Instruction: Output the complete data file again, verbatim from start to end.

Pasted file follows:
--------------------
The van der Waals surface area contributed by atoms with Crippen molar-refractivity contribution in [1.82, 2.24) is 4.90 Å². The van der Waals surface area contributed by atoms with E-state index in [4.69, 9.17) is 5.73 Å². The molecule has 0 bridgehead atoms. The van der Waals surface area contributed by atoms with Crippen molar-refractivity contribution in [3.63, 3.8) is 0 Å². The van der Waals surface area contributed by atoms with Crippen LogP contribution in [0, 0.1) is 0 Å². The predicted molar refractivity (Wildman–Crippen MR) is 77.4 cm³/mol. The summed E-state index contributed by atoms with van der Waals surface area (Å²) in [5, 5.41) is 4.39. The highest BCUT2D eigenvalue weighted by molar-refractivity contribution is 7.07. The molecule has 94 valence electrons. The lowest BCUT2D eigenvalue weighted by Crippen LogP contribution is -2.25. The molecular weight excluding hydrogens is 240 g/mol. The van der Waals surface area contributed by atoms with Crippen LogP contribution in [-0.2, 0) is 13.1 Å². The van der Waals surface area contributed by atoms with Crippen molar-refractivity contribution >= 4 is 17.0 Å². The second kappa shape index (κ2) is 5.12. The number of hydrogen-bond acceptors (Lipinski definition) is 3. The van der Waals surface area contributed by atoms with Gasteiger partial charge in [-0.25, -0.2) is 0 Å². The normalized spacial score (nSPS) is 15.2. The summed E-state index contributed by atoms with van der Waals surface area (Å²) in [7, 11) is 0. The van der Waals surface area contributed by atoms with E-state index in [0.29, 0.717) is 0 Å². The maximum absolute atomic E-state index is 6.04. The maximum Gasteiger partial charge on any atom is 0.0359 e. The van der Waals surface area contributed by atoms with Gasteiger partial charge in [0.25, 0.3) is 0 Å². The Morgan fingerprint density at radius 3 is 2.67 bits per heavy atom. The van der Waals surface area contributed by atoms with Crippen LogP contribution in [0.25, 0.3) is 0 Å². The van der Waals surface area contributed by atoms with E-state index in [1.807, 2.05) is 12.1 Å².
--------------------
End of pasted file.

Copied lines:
The van der Waals surface area contributed by atoms with Crippen molar-refractivity contribution in [1.82, 2.24) is 4.90 Å². The van der Waals surface area contributed by atoms with E-state index in [4.69, 9.17) is 5.73 Å². The molecule has 0 bridgehead atoms. The van der Waals surface area contributed by atoms with Crippen molar-refractivity contribution in [3.63, 3.8) is 0 Å². The van der Waals surface area contributed by atoms with Crippen LogP contribution in [0, 0.1) is 0 Å². The predicted molar refractivity (Wildman–Crippen MR) is 77.4 cm³/mol. The summed E-state index contributed by atoms with van der Waals surface area (Å²) in [5, 5.41) is 4.39. The highest BCUT2D eigenvalue weighted by molar-refractivity contribution is 7.07. The molecule has 94 valence electrons. The lowest BCUT2D eigenvalue weighted by Crippen LogP contribution is -2.25. The molecular weight excluding hydrogens is 240 g/mol. The van der Waals surface area contributed by atoms with Crippen LogP contribution in [-0.2, 0) is 13.1 Å². The van der Waals surface area contributed by atoms with Crippen molar-refractivity contribution >= 4 is 17.0 Å². The second kappa shape index (κ2) is 5.12. The number of hydrogen-bond acceptors (Lipinski definition) is 3. The van der Waals surface area contributed by atoms with Gasteiger partial charge in [-0.25, -0.2) is 0 Å². The normalized spacial score (nSPS) is 15.2. The summed E-state index contributed by atoms with van der Waals surface area (Å²) in [7, 11) is 0. The van der Waals surface area contributed by atoms with E-state index in [0.29, 0.717) is 0 Å². The maximum absolute atomic E-state index is 6.04. The maximum Gasteiger partial charge on any atom is 0.0359 e. The van der Waals surface area contributed by atoms with Gasteiger partial charge in [0.25, 0.3) is 0 Å². The Morgan fingerprint density at radius 3 is 2.67 bits per heavy atom. The van der Waals surface area contributed by atoms with Crippen LogP contribution in [0.25, 0.3) is 0 Å². The van der Waals surface area contributed by atoms with E-state index in [1.807, 2.05) is 12.1 Å².